Amritsar, or indeed the whole Punjab state, has really just one major tourist attraction; the Golden Temple – the holiest site in the Sikh faith. Sikhism is young as religions go, started by a Guru Nanak about 500 years ago – it’s a bit of a Hinduism-Islam mix that is nice enough to drop the horrible caste system. The temple is open to everyone of all casts and all creeds – they even serve everyone who wants food there for free, some 10,000 portions a day! The majority of Punjab is Sikh, and most men sport a beard+turban combination..some also carry a dagger or large sabre on the side. The golden temple is actually covered with real gold – some 100kg of leaf gold. Inside the temple there is a continuous readings of the sacred Sikh texts along with shabad kirtan music, all of which is also relayed on loud-speakers all over town. We could hear it constantly from our hotel room..and just in case we couldn’t there’s also a live TV channel for backup!

Circling around the temple we made lots of friends, people who wanted to tell us about the Sihk faith and the temple, people who wanted to interview us on how much we knew about the Sihk faith and the temple (perhaps for a school project), and endless amounts of people who wanted to take a photo with us / of us / wanted us to take a photo of them with our camera. We were asked some interesting questions..did we have a love-marriage or an arranged marriage? One person asked if I was Edel’s brother or her boss..? I’m her boss of course! From Amritsar we wanted to continue on to Manali – I wanted to start by train but Edel wanted to take the bus the whole way so we went with the bus..

We stayed just one night in Amritsar – I went back to the temple again at sunrise for some more photos and on the way back I was questioned by the police for taking pictures of a cow on the street!

More photos.

Meditation Retreat

Thursday, May 7th, 2009
View from Tushita

View from Tushita

In McLeod Ganj we signed up for a 10-day silent meditation retreat at Tushita on a hill above town. The accommodation was pretty basic, dorm rooms and bucket showers, but the location stunning; overlooking a mixed forest of conifers and broadleaves on the hill-slope below, with rhododendron just starting to bloom under the trees. The first couple days the forest was covered in mist, later it cleared to show snowcapped mountains in the distance. Some days we could spot silver-coloured langur monkeys or flying squirrels in the treetops, and every day around lunch we could spot hordes of macaques trying to steal our food – they’d get away with at least one or two people’s sandwich or piece of fruit at every meal. The days started at 6am with mixed meditation sessions and Buddhism teachings the full day until about 9pm. Other rules included not killing any animals, including mosquito’s. However, throwing stones after the macaque monkeys so they wouldn’t steal food was Ok! – ..try to imagine ordained nuns in robes hurling rocks after the monkeys! (..will need to imagine as camera had to be handed in to the safe at checkin together with other distractions like mp3 player and non-dharma books.) The silent-rule wasn’t actually fully absolute either as there were discussion groups in the afternoon and questions during class etc. The teachers were good and did their best to fit the teachings to the pretty diverse group of students; some people would be in to every pyramid-energy crystal-healing tantric-kundalini-yoga new-age invention there is, and at the other end of the spectrum they’d have to put up with people like me who think that Richard Dawkins just might be a little too religious. The teachers explained at the beginning they weren’t out to “convert” anyone, that the course was like a smörgåsbord and everyone could just pick the pieces that make sense for them. I found the meditation very interesting anyhow, it’s something I’d never tried before, and quite a lot of the Buddhism teachings do seem to make sense to me without having to resort to faith..I’ll just have to leave the old Hinduism legacies with reincarnation and karma at the side. There must be something to it really – the old Buddhist monks in the pictures hanging on the walls here always feature a beaming smile on their face…they’ve seen their millenia-old culture destroyed bit by bit and still manage to feel compassion for the people causing this? I remember a National Geographic article where a number of Tibetan monks where fitted with electrodes and run through an MRI scanner..think it concluded they were actually the happiest people in the world..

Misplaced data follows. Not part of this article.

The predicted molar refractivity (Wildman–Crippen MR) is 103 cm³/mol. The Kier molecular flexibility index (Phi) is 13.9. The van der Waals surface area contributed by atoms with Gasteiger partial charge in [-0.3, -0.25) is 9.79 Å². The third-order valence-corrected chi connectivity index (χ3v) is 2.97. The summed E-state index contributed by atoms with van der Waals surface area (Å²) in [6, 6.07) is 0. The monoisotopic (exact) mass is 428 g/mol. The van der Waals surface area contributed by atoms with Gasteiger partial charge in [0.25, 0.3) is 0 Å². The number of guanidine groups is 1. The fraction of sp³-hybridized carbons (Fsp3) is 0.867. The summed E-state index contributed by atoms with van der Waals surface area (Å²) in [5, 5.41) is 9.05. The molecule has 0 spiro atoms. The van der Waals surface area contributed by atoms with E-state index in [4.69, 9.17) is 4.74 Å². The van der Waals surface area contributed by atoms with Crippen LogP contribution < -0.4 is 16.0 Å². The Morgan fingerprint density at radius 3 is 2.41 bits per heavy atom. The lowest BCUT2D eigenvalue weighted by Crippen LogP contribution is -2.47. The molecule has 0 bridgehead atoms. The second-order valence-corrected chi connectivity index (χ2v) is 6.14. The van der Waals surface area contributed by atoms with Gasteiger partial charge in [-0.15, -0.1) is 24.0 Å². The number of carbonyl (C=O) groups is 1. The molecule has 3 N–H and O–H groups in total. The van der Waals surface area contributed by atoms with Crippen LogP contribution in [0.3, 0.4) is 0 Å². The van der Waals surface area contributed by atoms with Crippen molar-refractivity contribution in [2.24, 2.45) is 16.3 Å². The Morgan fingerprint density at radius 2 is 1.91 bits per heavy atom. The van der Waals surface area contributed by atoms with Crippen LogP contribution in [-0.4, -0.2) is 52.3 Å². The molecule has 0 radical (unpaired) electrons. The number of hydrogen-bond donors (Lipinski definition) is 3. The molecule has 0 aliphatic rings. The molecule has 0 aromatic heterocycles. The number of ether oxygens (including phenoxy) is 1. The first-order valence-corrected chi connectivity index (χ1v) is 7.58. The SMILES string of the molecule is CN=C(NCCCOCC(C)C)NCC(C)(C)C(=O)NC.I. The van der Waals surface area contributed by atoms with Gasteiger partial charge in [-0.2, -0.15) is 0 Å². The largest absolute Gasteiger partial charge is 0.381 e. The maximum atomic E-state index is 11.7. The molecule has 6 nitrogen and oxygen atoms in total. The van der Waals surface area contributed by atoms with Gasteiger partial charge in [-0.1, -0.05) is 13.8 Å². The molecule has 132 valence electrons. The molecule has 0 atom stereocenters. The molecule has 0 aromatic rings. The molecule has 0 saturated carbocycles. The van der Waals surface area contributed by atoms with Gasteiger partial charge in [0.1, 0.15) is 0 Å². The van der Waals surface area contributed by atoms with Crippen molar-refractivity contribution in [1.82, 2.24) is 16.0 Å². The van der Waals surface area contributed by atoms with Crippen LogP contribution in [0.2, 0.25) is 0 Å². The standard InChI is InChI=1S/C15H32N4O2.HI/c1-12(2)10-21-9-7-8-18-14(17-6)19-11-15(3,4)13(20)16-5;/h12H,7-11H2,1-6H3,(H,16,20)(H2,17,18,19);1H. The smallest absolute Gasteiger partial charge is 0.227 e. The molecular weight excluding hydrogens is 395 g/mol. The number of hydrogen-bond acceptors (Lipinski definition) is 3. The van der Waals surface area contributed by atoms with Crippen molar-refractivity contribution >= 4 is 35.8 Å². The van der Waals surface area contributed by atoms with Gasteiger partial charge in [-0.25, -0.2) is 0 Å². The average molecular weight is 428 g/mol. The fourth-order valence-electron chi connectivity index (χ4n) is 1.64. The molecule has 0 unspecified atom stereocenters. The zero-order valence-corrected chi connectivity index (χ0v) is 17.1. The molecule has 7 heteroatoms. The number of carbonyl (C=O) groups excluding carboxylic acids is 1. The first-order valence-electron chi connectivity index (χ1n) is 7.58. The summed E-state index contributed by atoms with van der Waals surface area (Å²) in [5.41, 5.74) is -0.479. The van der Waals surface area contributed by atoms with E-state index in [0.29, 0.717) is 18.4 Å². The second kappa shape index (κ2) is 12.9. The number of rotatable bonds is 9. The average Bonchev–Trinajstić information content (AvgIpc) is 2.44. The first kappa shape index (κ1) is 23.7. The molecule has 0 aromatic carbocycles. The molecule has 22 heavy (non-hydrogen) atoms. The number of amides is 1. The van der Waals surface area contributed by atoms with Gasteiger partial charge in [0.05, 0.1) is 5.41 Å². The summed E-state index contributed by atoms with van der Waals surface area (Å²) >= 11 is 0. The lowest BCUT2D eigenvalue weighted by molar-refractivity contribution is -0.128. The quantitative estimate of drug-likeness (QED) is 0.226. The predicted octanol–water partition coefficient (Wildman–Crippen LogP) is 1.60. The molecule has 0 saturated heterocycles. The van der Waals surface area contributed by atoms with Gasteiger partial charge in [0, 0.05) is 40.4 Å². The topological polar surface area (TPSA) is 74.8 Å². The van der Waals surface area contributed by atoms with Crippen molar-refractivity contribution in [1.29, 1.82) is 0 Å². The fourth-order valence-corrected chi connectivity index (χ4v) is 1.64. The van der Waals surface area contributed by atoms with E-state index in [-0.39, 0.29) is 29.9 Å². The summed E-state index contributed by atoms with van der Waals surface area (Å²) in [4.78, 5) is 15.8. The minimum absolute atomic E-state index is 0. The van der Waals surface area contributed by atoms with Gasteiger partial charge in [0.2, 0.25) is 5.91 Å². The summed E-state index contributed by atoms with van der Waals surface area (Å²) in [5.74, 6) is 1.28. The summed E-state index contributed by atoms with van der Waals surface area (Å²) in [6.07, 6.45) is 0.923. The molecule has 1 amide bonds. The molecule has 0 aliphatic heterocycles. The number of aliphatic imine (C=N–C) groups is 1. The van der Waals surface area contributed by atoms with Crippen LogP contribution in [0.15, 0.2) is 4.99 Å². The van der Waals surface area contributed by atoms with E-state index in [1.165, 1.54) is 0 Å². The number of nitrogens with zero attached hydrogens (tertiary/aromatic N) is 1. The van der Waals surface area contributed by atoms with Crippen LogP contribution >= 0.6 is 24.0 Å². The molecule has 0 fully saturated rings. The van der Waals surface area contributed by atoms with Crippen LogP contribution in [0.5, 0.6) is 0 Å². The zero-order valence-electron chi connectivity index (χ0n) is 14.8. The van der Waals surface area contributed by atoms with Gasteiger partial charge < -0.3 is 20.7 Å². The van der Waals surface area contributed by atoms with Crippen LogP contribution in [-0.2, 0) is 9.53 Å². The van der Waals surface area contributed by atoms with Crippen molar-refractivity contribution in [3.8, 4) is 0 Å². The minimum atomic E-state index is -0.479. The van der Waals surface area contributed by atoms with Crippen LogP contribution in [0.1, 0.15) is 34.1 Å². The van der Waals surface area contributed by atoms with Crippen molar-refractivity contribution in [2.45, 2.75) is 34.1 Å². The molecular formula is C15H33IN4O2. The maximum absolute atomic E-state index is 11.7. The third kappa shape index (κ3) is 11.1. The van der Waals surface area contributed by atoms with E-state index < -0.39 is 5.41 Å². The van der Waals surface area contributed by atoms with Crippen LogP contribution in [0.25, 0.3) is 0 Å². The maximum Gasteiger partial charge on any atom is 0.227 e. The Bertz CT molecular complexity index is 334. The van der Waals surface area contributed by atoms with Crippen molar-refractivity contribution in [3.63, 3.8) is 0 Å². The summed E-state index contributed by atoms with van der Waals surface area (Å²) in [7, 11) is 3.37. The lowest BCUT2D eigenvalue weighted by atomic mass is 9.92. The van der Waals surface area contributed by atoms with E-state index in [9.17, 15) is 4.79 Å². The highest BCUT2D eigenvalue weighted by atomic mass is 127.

My guru

My Guru.

We had one great meditation session with Mark, a friendly vegemite-obsessed Aussie with shaved head who led most of our meditation sessions; the ever-present macaque monkeys were fighting as we were trying to sit quietly and observe our mind..Mark speaking in his serene meditation voice guiding a mental-state check “…maybe you’re feeling tired…”, the monkeys start running and fighting on the roof, “…maybe you’re feeling distracted…”, more and heavier monkeys join in – it sounds like thunder above, “…maybe you’re wondering why they built a meditation hall with a tin roof?…” – everyone laughing loud!

Edel unfortunately got sick within 24 hours of observing silence. Sorry, that didn’t come out right at all! Edel unfortunately got food poisoning on the 2nd day, and missed a lot of the meditation sessions. We would probably have left both of us, but they convinced us to stay on and Edel took a trip down to the doctor together with an Israeli girl who needed some rabies shots after getting bitten by one of the monkeys..

Once the course was finished and Edel felt better we did a couple short walks around Dharamsala before deciding to head off to the city of Amritsar which we had missed on the way up from Delhi.